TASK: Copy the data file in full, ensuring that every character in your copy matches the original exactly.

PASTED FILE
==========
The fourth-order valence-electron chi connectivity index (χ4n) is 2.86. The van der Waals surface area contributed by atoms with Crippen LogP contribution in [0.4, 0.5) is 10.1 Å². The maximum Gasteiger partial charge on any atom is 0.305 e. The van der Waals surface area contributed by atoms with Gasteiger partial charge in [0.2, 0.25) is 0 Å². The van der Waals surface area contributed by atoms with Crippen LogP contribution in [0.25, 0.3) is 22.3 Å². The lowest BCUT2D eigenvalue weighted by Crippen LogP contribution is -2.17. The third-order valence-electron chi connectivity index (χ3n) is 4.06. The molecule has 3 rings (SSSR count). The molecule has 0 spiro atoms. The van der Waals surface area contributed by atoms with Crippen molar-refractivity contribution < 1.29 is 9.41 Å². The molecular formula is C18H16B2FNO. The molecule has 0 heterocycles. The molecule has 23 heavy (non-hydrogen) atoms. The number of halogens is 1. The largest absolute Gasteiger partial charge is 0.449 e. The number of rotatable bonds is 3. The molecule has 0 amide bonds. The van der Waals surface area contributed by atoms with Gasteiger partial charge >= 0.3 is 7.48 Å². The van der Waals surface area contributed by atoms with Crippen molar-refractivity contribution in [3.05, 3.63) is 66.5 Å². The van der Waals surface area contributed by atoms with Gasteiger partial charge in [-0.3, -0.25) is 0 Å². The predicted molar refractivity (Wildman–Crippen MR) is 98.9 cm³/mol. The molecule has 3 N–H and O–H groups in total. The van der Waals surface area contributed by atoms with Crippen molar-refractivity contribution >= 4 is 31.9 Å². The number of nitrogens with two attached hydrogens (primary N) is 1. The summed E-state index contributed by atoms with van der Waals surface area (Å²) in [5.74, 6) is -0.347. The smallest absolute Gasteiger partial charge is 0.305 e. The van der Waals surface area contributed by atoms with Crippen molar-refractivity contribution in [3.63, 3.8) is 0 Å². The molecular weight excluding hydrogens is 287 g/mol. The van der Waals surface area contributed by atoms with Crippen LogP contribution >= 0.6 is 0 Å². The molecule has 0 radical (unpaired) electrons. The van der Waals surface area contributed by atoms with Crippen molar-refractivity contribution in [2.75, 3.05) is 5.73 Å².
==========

The fourth-order valence-electron chi connectivity index (χ4n) is 2.86. The van der Waals surface area contributed by atoms with Crippen LogP contribution in [0.4, 0.5) is 10.1 Å². The maximum Gasteiger partial charge on any atom is 0.305 e. The van der Waals surface area contributed by atoms with Gasteiger partial charge in [0.2, 0.25) is 0 Å². The van der Waals surface area contributed by atoms with Crippen LogP contribution in [0.25, 0.3) is 22.3 Å². The lowest BCUT2D eigenvalue weighted by Crippen LogP contribution is -2.17. The third-order valence-electron chi connectivity index (χ3n) is 4.06. The molecule has 3 rings (SSSR count). The molecule has 0 spiro atoms. The van der Waals surface area contributed by atoms with Crippen molar-refractivity contribution < 1.29 is 9.41 Å². The molecular formula is C18H16B2FNO. The molecule has 0 heterocycles. The molecule has 23 heavy (non-hydrogen) atoms. The number of halogens is 1. The largest absolute Gasteiger partial charge is 0.449 e. The number of rotatable bonds is 3. The molecule has 0 amide bonds. The van der Waals surface area contributed by atoms with Gasteiger partial charge >= 0.3 is 7.48 Å². The van der Waals surface area contributed by atoms with Crippen molar-refractivity contribution in [3.05, 3.63) is 66.5 Å². The van der Waals surface area contributed by atoms with Gasteiger partial charge in [-0.3, -0.25) is 0 Å². The predicted molar refractivity (Wildman–Crippen MR) is 98.9 cm³/mol. The molecule has 3 N–H and O–H groups in total. The van der Waals surface area contributed by atoms with Crippen molar-refractivity contribution >= 4 is 31.9 Å². The number of nitrogens with two attached hydrogens (primary N) is 1. The summed E-state index contributed by atoms with van der Waals surface area (Å²) in [5.74, 6) is -0.347. The smallest absolute Gasteiger partial charge is 0.305 e. The van der Waals surface area contributed by atoms with Crippen molar-refractivity contribution in [3.63, 3.8) is 0 Å². The molecular weight excluding hydrogens is 287 g/mol. The van der Waals surface area contributed by atoms with Crippen LogP contribution >= 0.6 is 0 Å². The molecule has 0 radical (unpaired) electrons. The van der Waals surface area contributed by atoms with Crippen molar-refractivity contribution in [2.75, 3.05) is 5.73 Å².